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Appendix A: Kotlin: A Primer for Swift Developers Written by Carlos Mota

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Kotlin is a language developed by JetBrains that gained popularity and wide adoption when Google announced that from that point on, all of their Android libraries would no longer be written in Java. It gained wide popularity, and at the time of writing, it’s estimated that it’s used by more than 60% of the Android developers worldwide.

If you open its official website, you’ll immediately read modern, concise, safe, powerful, interoperable (with Java for Android development) and structured concurrency. All of these keywords are functionalities that developers look for in any programming language, and Kotlin has all of them.

Even more importantly, Kotlin is not only for Android. It also supports Web front-end, server-side and — the focus of your work throughout this book — Multiplatform.

Kotlin and Swift: Comparing both languages

The syntax between both languages is quite similar. If you’re a Swift developer, you can easily program in Kotlin. This appendix shows you how to start.

The examples shown in this appendix are code snippets from learn. A final version of the project is available in the materials repository.

Basics

In this section, you’ll learn the Kotlin basics — or as Swift developers are familiar with, its foundations. :]

Package declaration

The extension of a Kotlin file is .kt. The tree hierarchy of a Multiplatform project typically follows the Android naming convention for package names — you’ve got three folder levels. In learn, it’s com/raywenderlich/learn, and they usually correspond to:

package com.raywenderlich.learn.presentation

Imports

Typically, when an import is missing, Android Studio shows you a prompt with one or more suggestions, so you shouldn’t have any issues. In any case, if you want to add one manually, you need to add it after the package declaration:

import com.raywenderlich.learn.data.model.GravatarEntry

Comments

Similar to Swift, you can add three types of comments:

public fun fetchMyGravatar(cb: FeedData) {
  //Logger.d(TAG, "fetchMyGravatar")

  //Update the current listener with the new one.
  listener = cb
  fetchMyGravatar()
}
 /*
 * Copyright (c) 2021 Razeware LLC
 *
 */ 
/**
 * This method fetches your Gravatar profile.
 *
 * @property cb, the callback used to notify the UI that the 
 * profile was successfully fetched or not.
 */
public fun fetchMyGravatar(cb: FeedData) {
  //Your code goes here
}

Variables

Similar to Swift, in Kotlin you also have two types of variables:

private val scope = PresenterCoroutineScope(defaultDispatcher)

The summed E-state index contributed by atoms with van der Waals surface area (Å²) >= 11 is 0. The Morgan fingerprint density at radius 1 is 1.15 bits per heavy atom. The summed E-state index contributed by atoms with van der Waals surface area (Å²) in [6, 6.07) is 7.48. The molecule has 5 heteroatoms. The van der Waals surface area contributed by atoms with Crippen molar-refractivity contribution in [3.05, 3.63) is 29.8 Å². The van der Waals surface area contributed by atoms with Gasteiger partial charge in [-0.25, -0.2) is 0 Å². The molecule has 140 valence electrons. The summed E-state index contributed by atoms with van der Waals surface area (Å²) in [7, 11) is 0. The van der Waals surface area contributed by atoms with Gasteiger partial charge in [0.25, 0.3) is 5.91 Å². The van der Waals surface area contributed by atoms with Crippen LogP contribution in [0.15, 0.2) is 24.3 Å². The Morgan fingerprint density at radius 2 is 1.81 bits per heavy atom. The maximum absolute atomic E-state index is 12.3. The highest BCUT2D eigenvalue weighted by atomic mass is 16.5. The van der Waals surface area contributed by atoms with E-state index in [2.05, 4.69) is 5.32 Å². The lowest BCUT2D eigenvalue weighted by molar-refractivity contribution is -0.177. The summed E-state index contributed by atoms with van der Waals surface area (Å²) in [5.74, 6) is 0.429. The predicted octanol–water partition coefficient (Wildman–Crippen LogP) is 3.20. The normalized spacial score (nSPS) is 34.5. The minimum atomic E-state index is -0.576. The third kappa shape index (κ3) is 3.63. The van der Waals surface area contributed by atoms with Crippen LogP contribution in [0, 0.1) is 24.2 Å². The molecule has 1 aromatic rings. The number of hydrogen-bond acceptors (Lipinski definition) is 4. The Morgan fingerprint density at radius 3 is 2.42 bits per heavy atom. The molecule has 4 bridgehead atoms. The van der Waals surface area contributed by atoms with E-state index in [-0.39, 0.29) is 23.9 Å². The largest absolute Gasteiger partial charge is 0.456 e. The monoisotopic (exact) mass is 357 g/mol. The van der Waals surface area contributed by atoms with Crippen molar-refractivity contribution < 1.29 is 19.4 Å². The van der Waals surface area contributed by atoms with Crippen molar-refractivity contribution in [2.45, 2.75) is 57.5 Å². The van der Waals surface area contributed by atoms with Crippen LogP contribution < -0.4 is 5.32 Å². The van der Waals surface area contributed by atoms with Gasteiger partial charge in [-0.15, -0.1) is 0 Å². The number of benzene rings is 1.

private var listener: FeedData? = null
private var listener: FeedData? = nil

Lazy initialization

Kotlin supports lazy initialization through the use of the lazy keyword. This variable needs to be immutable — in other words, you need to declare it as val.

val content: List<RWContent> by lazy {
  json.decodeFromString(RW_CONTENT)
} 

Late initialization

You can delay the initialization of a variable until your app needs it. For that, you need to set it as lateinit, and it can’t be set as immutable or null.

private lateinit var listener: FeedData
onSuccess = { listener?.onNewDataAvailable(it, platform, null) },
onFailure = { listener?.onNewDataAvailable(emptyList(), platform, it) }
if (::listener.isInitialized) {
  //Do something      
}
private var listener: FeedData!
if listener != nil {
  //Do something
}

Nullability

Perhaps the most known trait of Kotlin is its nullability. Ideally, there are no more NullPointerExceptions — in other words, exceptions triggered by calls to objects that don’t exist. The word “ideally” is needed here since developers have the final word and can always go against what the language advises.

listener.onMyGravatarData(GravatarEntry())
listener!!.onMyGravatarData(GravatarEntry())
listener?.onMyGravatarData(GravatarEntry())
listener?.let {
  it.onMyGravatarData(GravatarEntry())
}
if let listener = listener {
  listener.onMyGravatarData(GravatarEntry())
}

String interpolation

With string interpolation, you can easily concatenate strings and variables together. On fetchAllFeeds, you’ll iterate over content and call fetchFeed with the platform and feed URL. Before this block of code, add:

Logger.d(TAG, "Fetching feed: ${feed.platform}")
Logger.d(TAG, "Fetching feed: $feed.platform")

Type inference

If you declare a variable and assign it a specific value, you don’t need to define its type. Kotlin is capable of inferring it in most cases. If you look at the variables declared at FeedPresenter.kt, you can see that json uses type inference, but content doesn’t.

val content by lazy {
  json.decodeFromString<List<RWContent>>(RW_CONTENT)
} 

Type checks

Both languages use the is to check if an object is from a specific type.

Cast

Casting a variable is similar in both languages. You just need to use the keyword as followed by the type of the class that you want to cast.

Converting between different types

You can easily convert between primitive types by calling .to*() for the type that you want:

// Convert String to Integer
"raywenderlich".toInt()

// Convert String to Long
"raywenderlich".toLong()

// Convert String to Float
"raywenderlich".toFloat()

// Convert Int to String
42.toString()

// Convert Int to Long
42.toLong()

// Convert Int to Float
42.toFloat()

Extension functions